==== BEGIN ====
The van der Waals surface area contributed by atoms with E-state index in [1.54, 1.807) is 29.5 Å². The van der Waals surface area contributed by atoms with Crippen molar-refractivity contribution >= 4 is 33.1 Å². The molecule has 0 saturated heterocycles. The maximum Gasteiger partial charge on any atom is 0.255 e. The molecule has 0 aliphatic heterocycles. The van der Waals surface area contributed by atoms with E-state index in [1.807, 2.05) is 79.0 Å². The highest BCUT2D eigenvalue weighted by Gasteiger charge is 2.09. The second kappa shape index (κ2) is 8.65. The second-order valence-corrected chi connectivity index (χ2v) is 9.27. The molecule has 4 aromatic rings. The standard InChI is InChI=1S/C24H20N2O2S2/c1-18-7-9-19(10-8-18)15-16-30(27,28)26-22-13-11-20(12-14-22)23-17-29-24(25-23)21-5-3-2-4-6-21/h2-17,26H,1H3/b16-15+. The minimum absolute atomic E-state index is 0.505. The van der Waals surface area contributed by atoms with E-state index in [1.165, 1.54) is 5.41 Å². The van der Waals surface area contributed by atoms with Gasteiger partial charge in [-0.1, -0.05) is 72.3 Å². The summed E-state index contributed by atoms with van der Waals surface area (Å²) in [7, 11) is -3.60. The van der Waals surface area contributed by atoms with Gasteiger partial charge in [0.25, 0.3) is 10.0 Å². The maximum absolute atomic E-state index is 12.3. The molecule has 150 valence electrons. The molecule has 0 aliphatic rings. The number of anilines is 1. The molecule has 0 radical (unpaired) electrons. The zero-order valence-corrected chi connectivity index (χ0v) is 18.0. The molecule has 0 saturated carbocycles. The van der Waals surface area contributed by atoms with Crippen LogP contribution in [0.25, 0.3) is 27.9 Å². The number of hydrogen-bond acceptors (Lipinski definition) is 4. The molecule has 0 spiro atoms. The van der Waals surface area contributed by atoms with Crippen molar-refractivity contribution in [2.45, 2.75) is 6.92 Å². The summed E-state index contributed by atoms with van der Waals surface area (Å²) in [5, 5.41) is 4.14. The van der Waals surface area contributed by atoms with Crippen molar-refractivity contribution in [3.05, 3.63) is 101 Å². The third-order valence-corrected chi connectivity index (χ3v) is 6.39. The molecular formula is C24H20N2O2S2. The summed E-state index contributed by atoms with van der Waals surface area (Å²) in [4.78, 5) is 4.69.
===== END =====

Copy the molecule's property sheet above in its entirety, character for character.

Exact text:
The van der Waals surface area contributed by atoms with E-state index in [1.54, 1.807) is 29.5 Å². The van der Waals surface area contributed by atoms with Crippen molar-refractivity contribution >= 4 is 33.1 Å². The molecule has 0 saturated heterocycles. The maximum Gasteiger partial charge on any atom is 0.255 e. The molecule has 0 aliphatic heterocycles. The van der Waals surface area contributed by atoms with E-state index in [1.807, 2.05) is 79.0 Å². The highest BCUT2D eigenvalue weighted by Gasteiger charge is 2.09. The second kappa shape index (κ2) is 8.65. The second-order valence-corrected chi connectivity index (χ2v) is 9.27. The molecule has 4 aromatic rings. The standard InChI is InChI=1S/C24H20N2O2S2/c1-18-7-9-19(10-8-18)15-16-30(27,28)26-22-13-11-20(12-14-22)23-17-29-24(25-23)21-5-3-2-4-6-21/h2-17,26H,1H3/b16-15+. The minimum absolute atomic E-state index is 0.505. The van der Waals surface area contributed by atoms with E-state index in [1.165, 1.54) is 5.41 Å². The van der Waals surface area contributed by atoms with Gasteiger partial charge in [-0.1, -0.05) is 72.3 Å². The summed E-state index contributed by atoms with van der Waals surface area (Å²) in [7, 11) is -3.60. The van der Waals surface area contributed by atoms with Gasteiger partial charge in [0.25, 0.3) is 10.0 Å². The maximum absolute atomic E-state index is 12.3. The molecule has 150 valence electrons. The molecule has 0 aliphatic rings. The number of anilines is 1. The molecule has 0 radical (unpaired) electrons. The zero-order valence-corrected chi connectivity index (χ0v) is 18.0. The molecule has 0 saturated carbocycles. The van der Waals surface area contributed by atoms with Crippen LogP contribution in [0.25, 0.3) is 27.9 Å². The number of hydrogen-bond acceptors (Lipinski definition) is 4. The molecule has 0 spiro atoms. The van der Waals surface area contributed by atoms with Crippen molar-refractivity contribution in [2.45, 2.75) is 6.92 Å². The summed E-state index contributed by atoms with van der Waals surface area (Å²) in [5, 5.41) is 4.14. The van der Waals surface area contributed by atoms with Crippen molar-refractivity contribution in [3.05, 3.63) is 101 Å². The third-order valence-corrected chi connectivity index (χ3v) is 6.39. The molecular formula is C24H20N2O2S2. The summed E-state index contributed by atoms with van der Waals surface area (Å²) in [4.78, 5) is 4.69.